The U.S. Department of Labor has asked a judge to stop a $ 1 million coal-filled train from leaving a remote mine in southeastern Kentucky to non-union workers who produced it, being paid for the effort.
Emergency motion was filed in federal court Monday, a week after coal miners began occupying a railroad track set to block the shipment. Their former employer, Blackjewel LLC, had issued bad checks to hundreds of miners in Harlan County before abruptly declaring bankruptcy July 1. Now that they are out of work, many are owed more than three weeks in compensation.
Tuesday, Knoxville-based Copper Glo Mining LLC announced that it had succeeded in bidding at the Blackjewel mines in Harlan County. In a statement, the company said it "has a plan to restart certain operations and is confident that this plan will bring jobs back to many of the former Blackjewel employees." It also pledged to fund part of the money due to Harlan County miners, who reportedly owe about $ 2.6 million. The deal includes $ 450,000 toward unpaid wages, and pledges a further $ 550,000 from future royalties after mining resumed.
"To get back the rest of what they owe, the miners also have a priority mortgage against the six million dollars that Kopper Glo will pay to the debtor at the close," Ned Pillersdorf, a lawyer representing the miners, wrote on Facebook. "However, we believe that all or nearly all of the mortgagee holders have settled their mortgage rights separately and that our primary competitors will be the government."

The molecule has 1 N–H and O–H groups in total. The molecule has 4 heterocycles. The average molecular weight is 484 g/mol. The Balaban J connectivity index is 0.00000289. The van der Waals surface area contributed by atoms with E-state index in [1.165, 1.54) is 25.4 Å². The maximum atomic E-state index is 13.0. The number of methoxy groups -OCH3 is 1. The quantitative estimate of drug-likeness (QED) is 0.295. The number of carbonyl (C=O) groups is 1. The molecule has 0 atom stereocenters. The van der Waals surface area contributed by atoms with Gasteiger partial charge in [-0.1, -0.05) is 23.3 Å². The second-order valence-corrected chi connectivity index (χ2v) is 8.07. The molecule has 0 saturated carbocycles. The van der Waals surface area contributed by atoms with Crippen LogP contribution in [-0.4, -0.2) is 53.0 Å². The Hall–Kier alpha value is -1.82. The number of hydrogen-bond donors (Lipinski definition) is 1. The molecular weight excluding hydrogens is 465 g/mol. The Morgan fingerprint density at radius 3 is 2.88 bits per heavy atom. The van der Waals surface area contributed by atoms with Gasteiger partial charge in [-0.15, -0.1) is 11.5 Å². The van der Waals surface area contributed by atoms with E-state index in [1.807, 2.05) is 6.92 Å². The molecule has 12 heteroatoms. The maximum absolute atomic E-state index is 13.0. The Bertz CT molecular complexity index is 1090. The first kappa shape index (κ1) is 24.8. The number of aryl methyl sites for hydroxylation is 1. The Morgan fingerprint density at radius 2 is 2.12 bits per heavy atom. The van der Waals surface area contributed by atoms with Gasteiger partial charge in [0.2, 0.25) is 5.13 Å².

Protestants remain at the blockade and continue to receive support from politicians, law enforcement, and a society built around a once thriving coal industry. Some of the miners say they will continue to prevent the train from leaving Harlan County until they receive their money in full.
According to the proposed order of Acting US Secretary of Labor Patrick Pizzella, "the coal is considered" hot goods "and should be prevented from being transported or transferred in interstate commerce" until miners receive wages in accordance with the Fair Labor Standards Act
As Bloomberg Law explained on Thursday, the Trump administration's move to support miners is "dependent on a powerful, if rarely used tool," in-depth:
The tactic, called "hot goods," seeks to freeze the movement of Goods manufactured by workers shortened to wages …
The handle the government obtained from calling for hot goods is so strong that only the proposal is usually enough to make employers cave, according to several former DOL officials. To achieve the desired results, the department does not even have to submit a proposal as it did this week.
The Blackjewel case co is implied by the submission of Chapter 1
Meanwhile, the Richard and Leslie Gilliam Foundation donated more than $ 1 million to help 508 Blackjewel lay miners in Central Appalachia earlier this week. The money was paid to local aid groups in southeastern Kentucky and southwestern Virginia. Miners listed in immediate-need databases will reportedly receive $ 2,000 as early as Friday.
"The nation raged around them, understood how badly they had been abused and I think it affected things," Pillersdorf told WYMT Mountain News.  RELATED: STANDOFF: Kentucky Miners Block Train Loaded With $ 1 Million Coal After Paychecks Bounce .
Follow Jeffrey Cawood on Twitter @JeffreyCawood .